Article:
John Baskerville was actually born in Wolverley, Worcestershire in 1706. In 1725 he moved to Birmingham where Baskerville House and the Baskerville steps in Centenary Square are testament to his memory.
Originally he was a printer and publisher and worked for a time as a printer to Cambridge University. He is known for his type faces which were popular in France and Italy and in pseudoclassical style. In 1750 he set up on his own with a type foundry and printing works. His first printed book was an edition of Virgil. This was followed by an edition of John Milton's "Paradise Lost" . Whilst at Cambridge he produced several editions of the "Book of Common Prayer" and the New Testament in Greek type that he designed.
His work is noted for being of excellent quality. What is often not known is the fact that he was also a skilled engraver of tombstones and a teacher of writing. He also set up a japanning business which made him a wealth man. The present day Baskerville House is on the orginal site of his eight acre estate and house.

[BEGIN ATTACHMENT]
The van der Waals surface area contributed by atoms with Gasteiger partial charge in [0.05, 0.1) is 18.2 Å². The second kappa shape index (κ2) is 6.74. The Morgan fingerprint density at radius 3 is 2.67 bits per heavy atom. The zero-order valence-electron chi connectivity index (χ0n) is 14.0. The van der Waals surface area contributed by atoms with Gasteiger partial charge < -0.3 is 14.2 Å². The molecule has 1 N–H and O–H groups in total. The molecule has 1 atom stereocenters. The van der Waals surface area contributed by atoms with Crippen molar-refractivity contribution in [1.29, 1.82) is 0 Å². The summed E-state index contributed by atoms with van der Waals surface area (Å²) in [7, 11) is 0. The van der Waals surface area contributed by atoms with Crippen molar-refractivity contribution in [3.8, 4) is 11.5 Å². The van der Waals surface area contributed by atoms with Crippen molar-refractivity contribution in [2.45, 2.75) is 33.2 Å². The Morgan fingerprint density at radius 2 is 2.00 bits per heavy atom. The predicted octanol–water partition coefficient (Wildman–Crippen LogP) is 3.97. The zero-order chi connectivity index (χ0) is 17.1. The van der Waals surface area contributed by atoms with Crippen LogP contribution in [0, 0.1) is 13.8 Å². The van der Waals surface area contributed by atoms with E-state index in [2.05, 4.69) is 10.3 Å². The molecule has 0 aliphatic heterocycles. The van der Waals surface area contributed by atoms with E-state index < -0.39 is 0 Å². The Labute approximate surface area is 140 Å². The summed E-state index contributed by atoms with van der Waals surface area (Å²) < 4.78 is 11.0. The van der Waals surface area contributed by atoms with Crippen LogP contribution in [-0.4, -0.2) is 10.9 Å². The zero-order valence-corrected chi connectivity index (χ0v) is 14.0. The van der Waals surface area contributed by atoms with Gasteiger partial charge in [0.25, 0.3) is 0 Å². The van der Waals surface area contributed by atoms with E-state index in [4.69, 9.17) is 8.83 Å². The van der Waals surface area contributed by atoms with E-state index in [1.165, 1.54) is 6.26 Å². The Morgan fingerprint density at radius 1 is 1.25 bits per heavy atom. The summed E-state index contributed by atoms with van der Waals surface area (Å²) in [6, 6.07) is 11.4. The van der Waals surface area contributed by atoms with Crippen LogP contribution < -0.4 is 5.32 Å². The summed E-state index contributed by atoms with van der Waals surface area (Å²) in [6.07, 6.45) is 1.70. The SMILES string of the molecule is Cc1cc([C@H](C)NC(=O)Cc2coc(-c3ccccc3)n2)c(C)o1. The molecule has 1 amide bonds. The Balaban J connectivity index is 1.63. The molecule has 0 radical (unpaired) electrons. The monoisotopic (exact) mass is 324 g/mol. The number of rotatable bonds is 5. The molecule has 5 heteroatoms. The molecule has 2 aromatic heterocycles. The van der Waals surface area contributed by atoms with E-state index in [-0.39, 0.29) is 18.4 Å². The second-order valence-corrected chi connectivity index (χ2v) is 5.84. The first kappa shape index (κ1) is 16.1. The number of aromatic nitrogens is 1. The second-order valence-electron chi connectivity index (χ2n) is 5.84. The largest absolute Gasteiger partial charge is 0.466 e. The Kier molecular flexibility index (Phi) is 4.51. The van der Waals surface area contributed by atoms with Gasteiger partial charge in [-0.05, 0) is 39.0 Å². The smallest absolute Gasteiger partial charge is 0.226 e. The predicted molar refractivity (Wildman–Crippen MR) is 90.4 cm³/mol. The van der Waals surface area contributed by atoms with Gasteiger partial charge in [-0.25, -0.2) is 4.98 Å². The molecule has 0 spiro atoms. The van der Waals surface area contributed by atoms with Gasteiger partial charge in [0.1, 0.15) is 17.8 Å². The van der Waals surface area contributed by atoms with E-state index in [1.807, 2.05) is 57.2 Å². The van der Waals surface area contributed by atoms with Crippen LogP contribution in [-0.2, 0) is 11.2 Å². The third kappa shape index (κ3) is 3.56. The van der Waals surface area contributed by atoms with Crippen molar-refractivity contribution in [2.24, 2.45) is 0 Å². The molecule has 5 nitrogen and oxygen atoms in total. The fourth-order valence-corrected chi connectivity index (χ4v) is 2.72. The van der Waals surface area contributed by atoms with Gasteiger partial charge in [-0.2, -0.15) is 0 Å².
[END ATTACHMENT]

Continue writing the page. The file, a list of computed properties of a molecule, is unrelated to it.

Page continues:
John Baskerville is famous for his Baskerville font but he also improved the way in which metal type was made. This enabled him to produce better quality printing of a standard not possible previously. He invented his own ink and used wove paper invented by James Whatman which was much smoother than traditional paper. He also modified the printing process. The results placed him at the top of his profession as an innovator and producer of fine publishing and set the standards of printing for years to come.
John Baskerville died in 1775 and was buried in his garden. In an interesting twist his body was moved around over a number of years to several locations with refusals by numerous churches to allow his burial on account of his being an atheist. He was finally laid to rest in a chapel in Warstone Lane which has since been demolished.